By Amanda Becker
MILWAUKEE, Wisconsin (WDJT) — As more vaccine clinics close in our area, community leaders are taking a new approach to get vaccine numbers up.
Wednesday employees and volunteers of the Community Mobilization Project were bussed to Sixth and Keefe to start knocking on doors.
It’s one of 15 zip codes that city leaders say vaccinations and outreach are low.
The city of Milwaukee launched the community mobilization project to get more people in underserved communities vaccinated.
“Our hospitalizations are down, that our deaths are down. That is all good,” said Mayor Tom Barrett Wednesday. “We really have to meet people where they are in their lives.”
Members of the project will now go door to door to reach more people.
In eight days so far, they’ve knocked on more than 1,000 doors and vaccinated 137 people right in their own homes.
Lorraine Lathen, Director of the Community Mobilization Project, says it is important to make sure the people going door to door are people who also live in these communities.
“They listen to people about what their concerns are. They respond to those and they share their own journey,” said Lathen.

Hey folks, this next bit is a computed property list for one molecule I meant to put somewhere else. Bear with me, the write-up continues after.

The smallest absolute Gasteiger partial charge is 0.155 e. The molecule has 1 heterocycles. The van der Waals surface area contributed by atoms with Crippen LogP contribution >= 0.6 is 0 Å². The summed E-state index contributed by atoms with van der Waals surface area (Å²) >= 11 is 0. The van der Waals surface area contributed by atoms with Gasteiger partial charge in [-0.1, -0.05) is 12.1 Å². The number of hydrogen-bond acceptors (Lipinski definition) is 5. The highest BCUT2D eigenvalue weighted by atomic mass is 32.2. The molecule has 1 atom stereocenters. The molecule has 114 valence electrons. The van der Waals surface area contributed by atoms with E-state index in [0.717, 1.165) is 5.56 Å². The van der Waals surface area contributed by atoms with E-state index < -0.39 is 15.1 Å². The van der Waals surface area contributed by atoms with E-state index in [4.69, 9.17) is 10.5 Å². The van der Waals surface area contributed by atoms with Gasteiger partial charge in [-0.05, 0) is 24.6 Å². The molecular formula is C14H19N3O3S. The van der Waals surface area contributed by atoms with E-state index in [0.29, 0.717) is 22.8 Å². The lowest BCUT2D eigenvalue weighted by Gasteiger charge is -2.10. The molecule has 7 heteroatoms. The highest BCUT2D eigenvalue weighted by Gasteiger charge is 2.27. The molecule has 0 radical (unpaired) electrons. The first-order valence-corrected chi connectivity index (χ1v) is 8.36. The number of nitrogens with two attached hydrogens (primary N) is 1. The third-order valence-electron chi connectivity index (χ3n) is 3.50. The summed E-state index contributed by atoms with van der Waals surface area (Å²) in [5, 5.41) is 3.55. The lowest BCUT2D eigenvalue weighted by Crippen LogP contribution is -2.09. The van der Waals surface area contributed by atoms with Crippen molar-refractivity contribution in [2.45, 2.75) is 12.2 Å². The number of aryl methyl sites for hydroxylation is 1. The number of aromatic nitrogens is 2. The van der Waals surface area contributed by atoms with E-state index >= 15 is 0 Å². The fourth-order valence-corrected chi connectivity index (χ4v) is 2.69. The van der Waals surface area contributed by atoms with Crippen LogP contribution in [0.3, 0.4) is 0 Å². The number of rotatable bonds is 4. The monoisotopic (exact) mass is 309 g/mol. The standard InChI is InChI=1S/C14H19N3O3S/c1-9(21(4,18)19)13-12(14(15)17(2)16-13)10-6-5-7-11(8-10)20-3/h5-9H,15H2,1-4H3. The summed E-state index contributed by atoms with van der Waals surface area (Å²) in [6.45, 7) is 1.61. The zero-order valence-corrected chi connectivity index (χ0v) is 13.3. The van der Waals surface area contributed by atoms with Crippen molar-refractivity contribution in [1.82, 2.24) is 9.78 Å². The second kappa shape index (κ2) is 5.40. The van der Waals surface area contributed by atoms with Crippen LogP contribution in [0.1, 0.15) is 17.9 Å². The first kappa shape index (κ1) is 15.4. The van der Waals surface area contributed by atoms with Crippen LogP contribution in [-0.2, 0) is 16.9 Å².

They have a large goal of talking to thousands more people.
“One census track alone can be about 3,000 people, one census track,” said Lathen. “We’re trying to reach 297 census tracks. So I hope that kind of paints the picture.”
If people aren’t home they leave flyers on their doors in hopes to catch them at a better time.
Milwaukee County Executive David Crowley says there are many reasons these areas are lagging in vaccines.
“Like socio econonomic status, like minority status, like they’re housing status or whether they may not be able to leave their homes,” said Crowley.
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